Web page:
By the time the lockdown in Karnataka is slated to end on June 7, the state would have been under lockdown for almost a month. In this time, while some people have had the privilege of working from home and availing online deliveries and other concierge services to meet their needs, thousands have lost their sources of livelihood, financial and food security. To address this, two women in Bengaluru, along with their networks of volunteers, organisations and shopkeepers, have devised a model that they say is easily replicable on a small as well as large scale to help provide ration kits to those in need.
“We started last year, through a network that we had built. It began with helping out people in Shivaji Nagar with ration kits during the lockdown,” says Rheea Rodrigues Mukherjee, a city-based writer, who is associated with the Bangalore Pledge Project, as the initiative is called. She and Nisha Abdulla, a playwright and educator, used their network of people and social media to popularise the initiative and encourage others to pledge certain amounts of money to the project.
The pledge project was tested out last year, when the first lockdown was imposed. Volunteers in their know would identify communities in need of ration kits. Then, local shopkeepers were identified and collaborated with them, to put together the ration kits – each kit was roughly worth Rs 1000 and was meant to last a family of four around 10 to 14 days. Contributors would pay their pledged amount directly to the shopkeeper, which was tallied with the shopkeeper by a volunteer who had a record of the pledgers and the amount promised by them.
While they managed to raise Rs 11 lakh last year, this year, they raised around Rs 20 lakh in four weeks, and have already given kits to over 2,000 families. However, the beauty of this model, Rheea says, is that it can be applied at a much smaller scale, and so, anyone can do it. “This can work in just your area. For example, even if you have five construction workers working on the building near your house, their families can be helped with the help of the local shopkeeper and one volunteer. But people don’t think that way – they wonder, where do I put my money. Anyone, from the smaller scale to Resident Welfare Associations to bigger networks like ours can replicate this,” she says.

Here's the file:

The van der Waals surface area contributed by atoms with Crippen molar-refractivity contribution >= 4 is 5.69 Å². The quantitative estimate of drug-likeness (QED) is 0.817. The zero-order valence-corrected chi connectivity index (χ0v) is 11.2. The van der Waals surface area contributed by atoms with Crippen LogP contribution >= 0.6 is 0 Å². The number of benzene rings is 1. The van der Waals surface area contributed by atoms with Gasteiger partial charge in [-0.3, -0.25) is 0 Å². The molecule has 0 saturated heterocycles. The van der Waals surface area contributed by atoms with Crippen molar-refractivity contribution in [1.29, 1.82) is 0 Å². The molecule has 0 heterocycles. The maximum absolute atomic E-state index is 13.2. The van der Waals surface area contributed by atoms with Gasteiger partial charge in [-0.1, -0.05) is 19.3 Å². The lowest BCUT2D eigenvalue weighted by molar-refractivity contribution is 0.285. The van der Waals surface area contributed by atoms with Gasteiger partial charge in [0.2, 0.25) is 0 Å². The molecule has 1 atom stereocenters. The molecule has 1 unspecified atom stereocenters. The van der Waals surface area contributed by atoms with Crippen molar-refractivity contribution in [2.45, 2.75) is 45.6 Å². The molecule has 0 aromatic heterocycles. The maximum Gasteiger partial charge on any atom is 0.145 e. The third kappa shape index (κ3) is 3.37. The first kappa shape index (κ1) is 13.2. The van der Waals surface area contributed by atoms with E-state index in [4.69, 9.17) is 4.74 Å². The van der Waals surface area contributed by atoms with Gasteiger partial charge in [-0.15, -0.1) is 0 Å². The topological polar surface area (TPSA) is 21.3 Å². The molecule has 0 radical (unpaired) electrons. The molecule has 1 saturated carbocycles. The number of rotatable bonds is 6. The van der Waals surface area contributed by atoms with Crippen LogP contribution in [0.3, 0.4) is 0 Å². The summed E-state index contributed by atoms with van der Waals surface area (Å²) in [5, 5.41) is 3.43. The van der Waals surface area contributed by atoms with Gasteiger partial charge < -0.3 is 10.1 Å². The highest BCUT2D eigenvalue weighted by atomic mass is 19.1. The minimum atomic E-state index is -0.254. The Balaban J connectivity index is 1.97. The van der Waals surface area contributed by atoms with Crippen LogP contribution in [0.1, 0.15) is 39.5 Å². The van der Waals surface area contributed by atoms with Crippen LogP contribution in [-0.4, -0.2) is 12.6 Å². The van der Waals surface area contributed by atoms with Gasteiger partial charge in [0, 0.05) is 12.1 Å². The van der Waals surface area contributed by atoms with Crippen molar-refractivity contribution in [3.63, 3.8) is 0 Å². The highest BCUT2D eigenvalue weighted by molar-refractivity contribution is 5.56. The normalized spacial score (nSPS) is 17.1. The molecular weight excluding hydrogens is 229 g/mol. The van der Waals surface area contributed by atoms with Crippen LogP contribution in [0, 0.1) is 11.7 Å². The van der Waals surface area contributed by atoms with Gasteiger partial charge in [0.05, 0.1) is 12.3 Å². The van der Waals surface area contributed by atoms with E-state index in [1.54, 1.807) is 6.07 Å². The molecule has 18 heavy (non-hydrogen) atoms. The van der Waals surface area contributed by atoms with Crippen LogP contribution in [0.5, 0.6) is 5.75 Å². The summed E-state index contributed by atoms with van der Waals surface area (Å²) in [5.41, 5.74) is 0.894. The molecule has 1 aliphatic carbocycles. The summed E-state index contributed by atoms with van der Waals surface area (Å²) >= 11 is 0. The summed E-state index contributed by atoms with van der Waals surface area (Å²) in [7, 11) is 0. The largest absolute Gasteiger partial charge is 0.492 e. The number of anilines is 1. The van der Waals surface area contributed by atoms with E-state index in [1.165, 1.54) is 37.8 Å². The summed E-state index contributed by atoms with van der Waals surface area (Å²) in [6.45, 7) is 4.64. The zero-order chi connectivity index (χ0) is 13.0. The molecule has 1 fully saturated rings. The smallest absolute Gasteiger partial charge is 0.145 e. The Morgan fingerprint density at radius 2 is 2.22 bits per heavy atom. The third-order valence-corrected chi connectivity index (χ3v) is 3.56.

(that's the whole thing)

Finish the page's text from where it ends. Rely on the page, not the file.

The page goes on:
Rheea adds that, because the Bangalore Pledge Project involves engaging with the community, like the local shopkeeper, it also bolsters relationships within the locality. “We have found that shopkeepers are often quite willing to help because they want to do something too. They will often throw in something extra from their own end too,” she observes.
In this video, Rheea explains how someone who wants to do this in their community can start off. Two important points she makes are: one, use social media to amplify the initiative and get people to take the pledge. And two, keep an Excel sheet of who has pledged how much – log their names, numbers, amount pledged. “Then, talk to your local shopkeeper. Ask what can be arranged in a kit for Rs 1000: tea sugar, lentil, rice, oil, etc. […] Have the shopkeeper make the kits on a mutually agreed timeline. Then, ask the pledgers to send the money directly to the shopkeeper through UPI. Collect receipts, do the tally with the shopkeeper,” she explains. While they also suggest taking photos of the kits and distribution for a personal log, she tells people to restrain from asking the beneficiaries to pose while receiving the kits, so as to not reinforce cultural hierarchies, or to portray volunteers or organisers as saviours.
Watch how to start a pledge programme in your neighbourhood:
“Food security is a basic human right,” Rheea tells TNM, explaining the drive behind their initiative. In the video, she adds, “We live in a broken system in this country. During lockdowns, pandemics, people are triply marginalised. People trying to bridge these gaps – we are not saviours.”